Raylene Harradine is planning to use her new role in the First Peoples' Assembly of Victoria to better the lives of Indigenous Australians.
The Bendigo and District Aboriginal Co-operative chief executive was chosen as a representative for the north-west region after a month-long election process.
"When I found out, there was just amazement," Ms Harradine said. "I'm really excited to be part of what's happening and to make a change around the self determination of First Nations Peoples."
The Assembly - which is the first of its kind in Australia - will be a voice for Indigenous people during the next phase of the Treaty process with the Victorian Government.
There are 32 Indigenous representatives in the Assembly, with 21 elected and the other 11 seats reserved for formally recognised traditional owner groups.
Trent Nelson, who is the chair of the Dja Dja Wurrung Clans Aboriginal Corporation, has been chosen as the representative for the Dja Dja Wurrung.
Ms Harradine joins Jacinta Chaplin and Jason Kelly as representatives for the north west region, which covers Bendigo, Horsham, Swan Hill, and Mildura.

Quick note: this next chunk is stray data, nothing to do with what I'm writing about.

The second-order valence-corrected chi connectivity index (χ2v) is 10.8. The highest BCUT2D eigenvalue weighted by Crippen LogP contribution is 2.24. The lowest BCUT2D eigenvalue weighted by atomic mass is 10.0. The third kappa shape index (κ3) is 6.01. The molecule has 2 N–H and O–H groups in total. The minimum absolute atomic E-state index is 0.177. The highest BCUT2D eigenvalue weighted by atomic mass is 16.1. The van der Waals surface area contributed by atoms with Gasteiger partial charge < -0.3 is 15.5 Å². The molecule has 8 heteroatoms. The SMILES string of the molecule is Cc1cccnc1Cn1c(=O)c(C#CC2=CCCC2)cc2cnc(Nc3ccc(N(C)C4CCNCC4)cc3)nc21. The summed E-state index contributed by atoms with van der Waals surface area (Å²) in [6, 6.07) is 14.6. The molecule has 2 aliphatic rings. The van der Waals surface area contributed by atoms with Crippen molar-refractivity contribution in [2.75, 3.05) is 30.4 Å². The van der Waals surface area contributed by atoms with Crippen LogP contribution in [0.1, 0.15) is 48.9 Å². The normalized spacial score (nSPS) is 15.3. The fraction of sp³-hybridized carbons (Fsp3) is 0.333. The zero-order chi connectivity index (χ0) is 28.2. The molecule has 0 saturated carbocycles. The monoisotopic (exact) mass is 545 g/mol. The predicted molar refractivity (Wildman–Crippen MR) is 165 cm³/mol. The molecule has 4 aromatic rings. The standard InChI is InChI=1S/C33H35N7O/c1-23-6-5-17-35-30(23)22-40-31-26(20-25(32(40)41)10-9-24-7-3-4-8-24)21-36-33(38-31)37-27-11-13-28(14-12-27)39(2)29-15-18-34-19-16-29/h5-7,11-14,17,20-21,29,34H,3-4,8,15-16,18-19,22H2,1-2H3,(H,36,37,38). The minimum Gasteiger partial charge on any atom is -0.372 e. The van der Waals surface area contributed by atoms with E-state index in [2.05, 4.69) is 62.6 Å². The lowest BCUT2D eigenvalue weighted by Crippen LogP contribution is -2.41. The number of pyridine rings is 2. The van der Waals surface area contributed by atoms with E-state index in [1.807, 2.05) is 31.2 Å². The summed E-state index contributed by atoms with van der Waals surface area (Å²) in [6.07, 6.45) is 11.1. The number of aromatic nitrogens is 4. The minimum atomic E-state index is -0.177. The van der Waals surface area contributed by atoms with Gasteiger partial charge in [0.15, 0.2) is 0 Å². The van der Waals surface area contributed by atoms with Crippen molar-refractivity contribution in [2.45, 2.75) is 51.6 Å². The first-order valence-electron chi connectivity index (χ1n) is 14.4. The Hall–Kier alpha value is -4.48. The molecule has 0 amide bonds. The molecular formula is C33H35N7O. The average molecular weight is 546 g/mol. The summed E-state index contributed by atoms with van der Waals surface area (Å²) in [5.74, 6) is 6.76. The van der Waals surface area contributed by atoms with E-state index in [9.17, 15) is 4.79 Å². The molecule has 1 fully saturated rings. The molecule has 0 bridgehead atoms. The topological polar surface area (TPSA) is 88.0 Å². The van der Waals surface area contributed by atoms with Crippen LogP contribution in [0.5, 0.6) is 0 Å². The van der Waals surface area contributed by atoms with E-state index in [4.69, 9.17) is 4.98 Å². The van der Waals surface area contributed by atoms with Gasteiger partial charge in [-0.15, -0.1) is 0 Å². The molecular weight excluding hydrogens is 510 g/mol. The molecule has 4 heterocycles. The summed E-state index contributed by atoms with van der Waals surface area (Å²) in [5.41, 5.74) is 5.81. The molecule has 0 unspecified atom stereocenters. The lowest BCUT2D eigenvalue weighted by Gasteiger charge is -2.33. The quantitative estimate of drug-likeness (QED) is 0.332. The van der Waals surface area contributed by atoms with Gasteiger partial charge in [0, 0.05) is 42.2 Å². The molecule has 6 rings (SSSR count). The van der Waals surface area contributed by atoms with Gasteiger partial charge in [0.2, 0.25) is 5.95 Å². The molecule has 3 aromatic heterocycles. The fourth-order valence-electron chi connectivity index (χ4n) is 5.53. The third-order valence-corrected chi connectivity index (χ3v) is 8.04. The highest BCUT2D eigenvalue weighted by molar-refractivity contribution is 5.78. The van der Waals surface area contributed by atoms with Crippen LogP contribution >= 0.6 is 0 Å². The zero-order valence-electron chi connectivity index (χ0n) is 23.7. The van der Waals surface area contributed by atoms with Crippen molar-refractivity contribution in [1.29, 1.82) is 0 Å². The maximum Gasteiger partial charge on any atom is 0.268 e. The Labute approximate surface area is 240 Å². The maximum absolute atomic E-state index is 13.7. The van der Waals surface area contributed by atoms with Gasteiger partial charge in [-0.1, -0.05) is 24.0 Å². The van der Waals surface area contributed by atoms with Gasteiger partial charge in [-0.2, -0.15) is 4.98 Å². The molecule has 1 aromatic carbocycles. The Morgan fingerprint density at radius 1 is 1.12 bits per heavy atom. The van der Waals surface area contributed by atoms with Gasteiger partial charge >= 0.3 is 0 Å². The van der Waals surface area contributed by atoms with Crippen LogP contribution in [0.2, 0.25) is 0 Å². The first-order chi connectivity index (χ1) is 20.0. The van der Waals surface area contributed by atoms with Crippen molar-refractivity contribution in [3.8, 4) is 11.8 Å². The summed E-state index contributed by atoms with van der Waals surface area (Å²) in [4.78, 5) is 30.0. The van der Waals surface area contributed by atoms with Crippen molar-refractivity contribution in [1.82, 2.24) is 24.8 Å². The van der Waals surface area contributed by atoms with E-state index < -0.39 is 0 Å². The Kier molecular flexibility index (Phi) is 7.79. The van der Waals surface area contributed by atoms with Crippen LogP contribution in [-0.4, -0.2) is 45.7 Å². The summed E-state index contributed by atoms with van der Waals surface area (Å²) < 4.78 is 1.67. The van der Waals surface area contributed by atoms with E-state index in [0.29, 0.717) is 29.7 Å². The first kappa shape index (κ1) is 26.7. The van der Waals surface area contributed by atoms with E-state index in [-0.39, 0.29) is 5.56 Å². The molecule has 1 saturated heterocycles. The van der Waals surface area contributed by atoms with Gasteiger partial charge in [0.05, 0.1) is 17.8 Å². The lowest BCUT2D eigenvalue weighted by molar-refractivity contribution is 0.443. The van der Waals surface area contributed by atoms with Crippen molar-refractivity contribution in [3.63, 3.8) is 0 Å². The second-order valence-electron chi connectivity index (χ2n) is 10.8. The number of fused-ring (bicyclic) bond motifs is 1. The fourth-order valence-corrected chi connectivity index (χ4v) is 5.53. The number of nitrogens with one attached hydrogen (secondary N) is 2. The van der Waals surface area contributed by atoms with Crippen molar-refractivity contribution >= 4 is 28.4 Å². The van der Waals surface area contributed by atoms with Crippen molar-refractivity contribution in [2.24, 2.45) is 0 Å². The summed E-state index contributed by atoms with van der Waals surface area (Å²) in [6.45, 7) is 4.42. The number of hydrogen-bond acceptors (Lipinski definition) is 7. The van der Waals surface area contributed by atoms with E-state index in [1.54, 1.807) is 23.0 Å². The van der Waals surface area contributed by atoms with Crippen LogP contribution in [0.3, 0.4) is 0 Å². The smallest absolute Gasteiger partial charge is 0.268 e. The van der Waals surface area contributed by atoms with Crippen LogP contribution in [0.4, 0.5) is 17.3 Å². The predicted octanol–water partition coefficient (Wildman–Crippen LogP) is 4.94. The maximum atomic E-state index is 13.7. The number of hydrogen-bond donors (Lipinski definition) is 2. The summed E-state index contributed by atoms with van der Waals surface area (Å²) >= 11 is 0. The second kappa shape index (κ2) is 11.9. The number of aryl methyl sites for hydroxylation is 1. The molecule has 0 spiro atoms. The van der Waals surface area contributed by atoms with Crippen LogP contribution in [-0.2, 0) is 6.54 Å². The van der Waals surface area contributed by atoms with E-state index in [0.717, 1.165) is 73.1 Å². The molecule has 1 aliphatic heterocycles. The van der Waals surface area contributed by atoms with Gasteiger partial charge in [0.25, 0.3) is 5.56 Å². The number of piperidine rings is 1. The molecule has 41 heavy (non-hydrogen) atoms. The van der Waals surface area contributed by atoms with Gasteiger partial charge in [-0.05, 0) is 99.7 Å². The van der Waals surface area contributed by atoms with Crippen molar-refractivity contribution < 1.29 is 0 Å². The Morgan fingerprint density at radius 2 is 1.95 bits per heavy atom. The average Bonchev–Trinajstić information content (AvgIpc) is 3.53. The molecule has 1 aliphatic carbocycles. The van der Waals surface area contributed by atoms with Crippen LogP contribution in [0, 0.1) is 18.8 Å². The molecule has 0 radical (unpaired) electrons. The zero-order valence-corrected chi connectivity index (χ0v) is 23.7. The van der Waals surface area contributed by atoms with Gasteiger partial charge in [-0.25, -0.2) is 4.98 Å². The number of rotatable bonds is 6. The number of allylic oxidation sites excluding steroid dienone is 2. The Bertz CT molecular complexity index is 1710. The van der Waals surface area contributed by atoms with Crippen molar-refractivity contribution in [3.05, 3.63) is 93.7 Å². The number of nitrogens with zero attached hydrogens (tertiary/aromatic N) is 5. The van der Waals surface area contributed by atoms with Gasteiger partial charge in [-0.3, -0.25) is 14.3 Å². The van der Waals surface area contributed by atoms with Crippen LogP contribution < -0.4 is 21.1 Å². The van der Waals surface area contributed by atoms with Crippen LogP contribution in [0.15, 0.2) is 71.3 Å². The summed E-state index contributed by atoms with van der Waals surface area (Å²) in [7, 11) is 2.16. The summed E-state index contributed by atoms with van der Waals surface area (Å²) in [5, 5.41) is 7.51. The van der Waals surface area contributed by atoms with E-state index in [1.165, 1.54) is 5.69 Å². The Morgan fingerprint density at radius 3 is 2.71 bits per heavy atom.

"I'm looking forward to working alongside them and to hear what they have to say," Ms Harradine said.
"I have worked across the region so I think that gives me a pretty good grounding for not only where I live, but the area I'm representing."
Ms Harradine said she wanted to hear from Indigenous Australians in the region to find out what issues were important to them.
Read more: First members chosen for Vic treaty body
"People will be encouraged to contact me and use me as a conduit for what they want to achieve," she said. "It's not just about me making the decisions on what happens. It will be guided by the community."
The inaugural meeting of the First Peoples' Assembly of Victoria will be on December 10 and 11 at Parliament House in Melbourne.
The main priorities of the meeting will be to set up a Treaty Authority or independent watchdog for the negotiation process; establish a fund for Aboriginal clans to ensure a level playing field; and debate what laws need to be addressed in treaty negotiations.
Ms Harradine said the meeting would be about developing a framework.
"We will look at our key priorities and objectives and find how we can work towards them," she said.
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